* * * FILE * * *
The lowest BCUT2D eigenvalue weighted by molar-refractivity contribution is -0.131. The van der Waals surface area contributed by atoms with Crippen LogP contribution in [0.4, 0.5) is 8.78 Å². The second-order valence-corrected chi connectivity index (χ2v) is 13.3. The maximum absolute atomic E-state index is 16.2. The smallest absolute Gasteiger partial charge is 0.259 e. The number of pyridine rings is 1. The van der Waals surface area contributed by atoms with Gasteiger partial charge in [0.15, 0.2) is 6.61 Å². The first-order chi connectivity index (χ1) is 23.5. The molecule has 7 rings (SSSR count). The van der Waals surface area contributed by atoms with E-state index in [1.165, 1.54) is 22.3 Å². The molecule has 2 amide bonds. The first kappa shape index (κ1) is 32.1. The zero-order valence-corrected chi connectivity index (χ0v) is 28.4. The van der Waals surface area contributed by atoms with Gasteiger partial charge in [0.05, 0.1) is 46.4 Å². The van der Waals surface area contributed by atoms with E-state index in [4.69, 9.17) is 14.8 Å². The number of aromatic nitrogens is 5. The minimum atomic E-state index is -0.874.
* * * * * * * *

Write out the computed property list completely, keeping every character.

The lowest BCUT2D eigenvalue weighted by molar-refractivity contribution is -0.131. The van der Waals surface area contributed by atoms with Crippen LogP contribution in [0.4, 0.5) is 8.78 Å². The second-order valence-corrected chi connectivity index (χ2v) is 13.3. The maximum absolute atomic E-state index is 16.2. The smallest absolute Gasteiger partial charge is 0.259 e. The number of pyridine rings is 1. The van der Waals surface area contributed by atoms with Gasteiger partial charge in [0.15, 0.2) is 6.61 Å². The first-order chi connectivity index (χ1) is 23.5. The molecule has 7 rings (SSSR count). The van der Waals surface area contributed by atoms with E-state index in [1.165, 1.54) is 22.3 Å². The molecule has 2 amide bonds. The first kappa shape index (κ1) is 32.1. The zero-order valence-corrected chi connectivity index (χ0v) is 28.4. The van der Waals surface area contributed by atoms with Gasteiger partial charge in [0.05, 0.1) is 46.4 Å². The van der Waals surface area contributed by atoms with E-state index in [4.69, 9.17) is 14.8 Å². The number of aromatic nitrogens is 5. The minimum atomic E-state index is -0.874.